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  • Just Tell Me the Story: A Talk With Clint Eastwood

Just Tell Me the Story: A Talk With Clint Eastwood

Just Tell Me the Story: A Talk With Clint Eastwood

“Directing is having your hands on everything,” says Clint Eastwood, tipping back casually in his chair. Darren Aronofsky nods in agreement, and every aspiring filmmaker in the immense auditorium furiously takes notes.

For two hours, Eastwood, an indisputable cinematic legend, captivated his audience of 1,000 people with tales of his unique approach to directing, composing music for, and taking control of his films during the Tribeca Talks®: Directors Series on April 27th. The afternoon also included the world premiere of Richard Schickel’s film Eastwood Directs: The Untold Story. Sharing never-been-told stories about working with Eastwood, Schickel’s film explores the Dirty Harry star’s signature style through the perspectives of actors and directors like Martin Scorsese, Steven Spielberg, Meryl Streep, Gene Hackman, and Morgan Freeman. Although the film was essentially an hour-long praisefest of Eastwood, it still offered some very cool insight to how he operates behind a camera. During the film, the actors note how preparing for their roles became second nature for them when working with Eastwood... that, and worrying that one screw up would put them on his blacklist forever. Yet what impressed Eastwood’s colleagues the most is his seamless ability to separate the actor from the director, but allowing those two professions to inform each other to penetrate the power of great  filmmaking.









During the discussion that followed the film, fellow Academy Award-nominated director Aronofsky sat down with Eastwood to expound upon filmmaker’s knack for producing great movies. With a cool informality, Eastwood emphasized the need for efficiency and continuity in directing. “You have to be practical,” he said. This means having a clear vision for the film and ensuring that the actors are ready to go on the first take. How does Eastwood know when he has a scene? “You never do,” he shrugged. “You just have to have your mind set to what you want. But you have to be pretty firm in your idea or flexible enough to recognize that the actor has a better idea than you.” Eastwood also revealed that he gives his actors a lot of freedom during scenes and on set, emphasizing that the art of filmmaking is a collaborative process.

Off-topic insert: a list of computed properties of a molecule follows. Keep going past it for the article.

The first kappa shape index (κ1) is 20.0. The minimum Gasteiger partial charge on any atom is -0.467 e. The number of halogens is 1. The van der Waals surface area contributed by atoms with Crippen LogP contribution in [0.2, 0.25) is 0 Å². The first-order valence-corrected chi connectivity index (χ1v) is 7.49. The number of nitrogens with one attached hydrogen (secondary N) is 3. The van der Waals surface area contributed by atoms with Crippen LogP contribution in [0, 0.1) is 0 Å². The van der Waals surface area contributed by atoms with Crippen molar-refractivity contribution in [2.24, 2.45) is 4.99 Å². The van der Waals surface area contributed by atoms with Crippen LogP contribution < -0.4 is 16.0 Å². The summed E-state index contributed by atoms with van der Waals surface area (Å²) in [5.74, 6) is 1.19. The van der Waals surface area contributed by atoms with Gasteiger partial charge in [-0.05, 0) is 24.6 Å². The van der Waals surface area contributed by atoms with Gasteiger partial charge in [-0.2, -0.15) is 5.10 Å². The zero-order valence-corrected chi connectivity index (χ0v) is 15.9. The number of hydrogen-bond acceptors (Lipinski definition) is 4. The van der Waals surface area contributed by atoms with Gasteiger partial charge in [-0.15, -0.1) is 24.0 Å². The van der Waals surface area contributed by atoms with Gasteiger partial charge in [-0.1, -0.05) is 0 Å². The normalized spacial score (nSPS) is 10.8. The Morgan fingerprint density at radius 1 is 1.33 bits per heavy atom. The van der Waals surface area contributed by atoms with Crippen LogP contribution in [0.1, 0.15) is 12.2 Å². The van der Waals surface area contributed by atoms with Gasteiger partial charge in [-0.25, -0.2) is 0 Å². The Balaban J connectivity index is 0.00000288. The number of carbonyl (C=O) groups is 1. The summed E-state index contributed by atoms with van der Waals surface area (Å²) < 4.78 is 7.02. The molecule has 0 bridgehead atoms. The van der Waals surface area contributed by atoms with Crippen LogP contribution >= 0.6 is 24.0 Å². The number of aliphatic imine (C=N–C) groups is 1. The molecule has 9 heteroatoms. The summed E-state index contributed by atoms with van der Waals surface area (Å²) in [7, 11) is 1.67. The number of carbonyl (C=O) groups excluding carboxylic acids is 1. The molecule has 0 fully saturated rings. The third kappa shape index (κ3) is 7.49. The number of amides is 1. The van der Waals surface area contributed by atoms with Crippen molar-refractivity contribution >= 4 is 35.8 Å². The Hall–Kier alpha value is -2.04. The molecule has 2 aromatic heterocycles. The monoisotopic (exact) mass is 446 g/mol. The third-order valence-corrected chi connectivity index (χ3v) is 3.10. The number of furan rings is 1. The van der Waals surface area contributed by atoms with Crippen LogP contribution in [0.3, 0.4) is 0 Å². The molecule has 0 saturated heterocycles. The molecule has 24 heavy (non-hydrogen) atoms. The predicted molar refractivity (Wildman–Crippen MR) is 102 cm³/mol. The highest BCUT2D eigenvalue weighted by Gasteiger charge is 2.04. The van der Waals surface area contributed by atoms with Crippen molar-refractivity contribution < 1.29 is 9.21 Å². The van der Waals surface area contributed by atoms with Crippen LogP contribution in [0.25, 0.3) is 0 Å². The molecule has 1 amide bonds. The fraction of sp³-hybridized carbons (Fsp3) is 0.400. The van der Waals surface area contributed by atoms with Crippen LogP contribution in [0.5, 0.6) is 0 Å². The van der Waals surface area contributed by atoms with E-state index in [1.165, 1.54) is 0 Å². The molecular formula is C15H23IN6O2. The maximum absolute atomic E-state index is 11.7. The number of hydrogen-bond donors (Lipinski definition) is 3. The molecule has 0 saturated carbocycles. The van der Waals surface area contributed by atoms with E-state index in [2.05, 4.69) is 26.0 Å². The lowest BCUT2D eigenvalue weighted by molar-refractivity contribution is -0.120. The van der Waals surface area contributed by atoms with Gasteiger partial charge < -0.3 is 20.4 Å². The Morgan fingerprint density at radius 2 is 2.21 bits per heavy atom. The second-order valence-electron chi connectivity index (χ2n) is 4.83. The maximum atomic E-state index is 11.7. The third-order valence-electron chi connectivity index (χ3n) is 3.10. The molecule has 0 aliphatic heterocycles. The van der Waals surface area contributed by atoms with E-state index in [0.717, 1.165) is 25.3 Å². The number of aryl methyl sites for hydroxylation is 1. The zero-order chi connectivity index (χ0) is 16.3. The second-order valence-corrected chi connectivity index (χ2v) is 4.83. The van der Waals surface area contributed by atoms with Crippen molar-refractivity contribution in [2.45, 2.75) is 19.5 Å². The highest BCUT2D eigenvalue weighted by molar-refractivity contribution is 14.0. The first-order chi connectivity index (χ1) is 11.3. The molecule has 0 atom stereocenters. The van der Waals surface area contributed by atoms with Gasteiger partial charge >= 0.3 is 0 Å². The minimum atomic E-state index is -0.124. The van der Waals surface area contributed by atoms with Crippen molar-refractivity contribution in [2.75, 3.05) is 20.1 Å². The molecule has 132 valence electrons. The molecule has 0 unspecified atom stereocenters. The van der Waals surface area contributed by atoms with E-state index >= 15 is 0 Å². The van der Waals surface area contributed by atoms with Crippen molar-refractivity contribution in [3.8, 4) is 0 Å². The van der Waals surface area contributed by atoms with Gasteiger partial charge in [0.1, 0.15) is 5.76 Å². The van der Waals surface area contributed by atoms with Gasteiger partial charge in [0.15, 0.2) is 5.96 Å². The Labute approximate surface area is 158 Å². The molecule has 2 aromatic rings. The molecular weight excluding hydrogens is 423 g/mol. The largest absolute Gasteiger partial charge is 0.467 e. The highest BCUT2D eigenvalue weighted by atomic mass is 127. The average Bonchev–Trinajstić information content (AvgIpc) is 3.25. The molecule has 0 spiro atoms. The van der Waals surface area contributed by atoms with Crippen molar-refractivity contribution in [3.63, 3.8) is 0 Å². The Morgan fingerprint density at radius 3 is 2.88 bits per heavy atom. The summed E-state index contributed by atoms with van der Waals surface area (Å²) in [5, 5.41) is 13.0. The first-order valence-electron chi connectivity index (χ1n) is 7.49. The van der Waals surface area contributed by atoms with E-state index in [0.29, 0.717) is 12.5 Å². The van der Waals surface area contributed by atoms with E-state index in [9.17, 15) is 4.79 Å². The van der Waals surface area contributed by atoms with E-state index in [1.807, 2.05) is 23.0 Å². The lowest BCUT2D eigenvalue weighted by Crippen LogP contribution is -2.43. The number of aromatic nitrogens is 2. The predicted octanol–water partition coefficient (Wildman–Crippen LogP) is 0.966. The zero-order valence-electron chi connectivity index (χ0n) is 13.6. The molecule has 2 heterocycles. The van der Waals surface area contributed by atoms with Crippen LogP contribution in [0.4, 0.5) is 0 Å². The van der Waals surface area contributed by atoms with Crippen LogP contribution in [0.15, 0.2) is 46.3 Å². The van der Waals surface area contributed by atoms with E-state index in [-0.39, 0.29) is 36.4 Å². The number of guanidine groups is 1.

If there is one quality that exemplifies Eastwood’s style, it would be his efficiency. He’s a big fan of the first take, suggesting that there’s a “magic” to them. He also occasionally films actors without their knowledge to capture mercurial moments of brilliance. Eastwood learned this technique from directing children. “If you get [kids] when they don’t know they’re being filmed, that’s where the best work comes from,” said Eastwood.

Why would audiences want to see his movies? “Who the hell wants to see anything?” Eastwood responded. He chooses screenplays that he likes and that contain stories that are worth sharing. It’s this brazen confidence that brought Mystic River and Million Dollar Baby, two movies Warner Brothers were reluctant to produce at first, to the screen. His personality, which combines resolve, nonchalance, and humility, creates an atmosphere that fosters great performances. When Aronofsky asked him how he keeps his passion in his work, Eastwood stated quite plainly, “I don’t think you ever lose it.” Eastwood exemplifies the simple, positive, and relentless hard-working attitude that that it takes to leave a lasting impression on the history of film.

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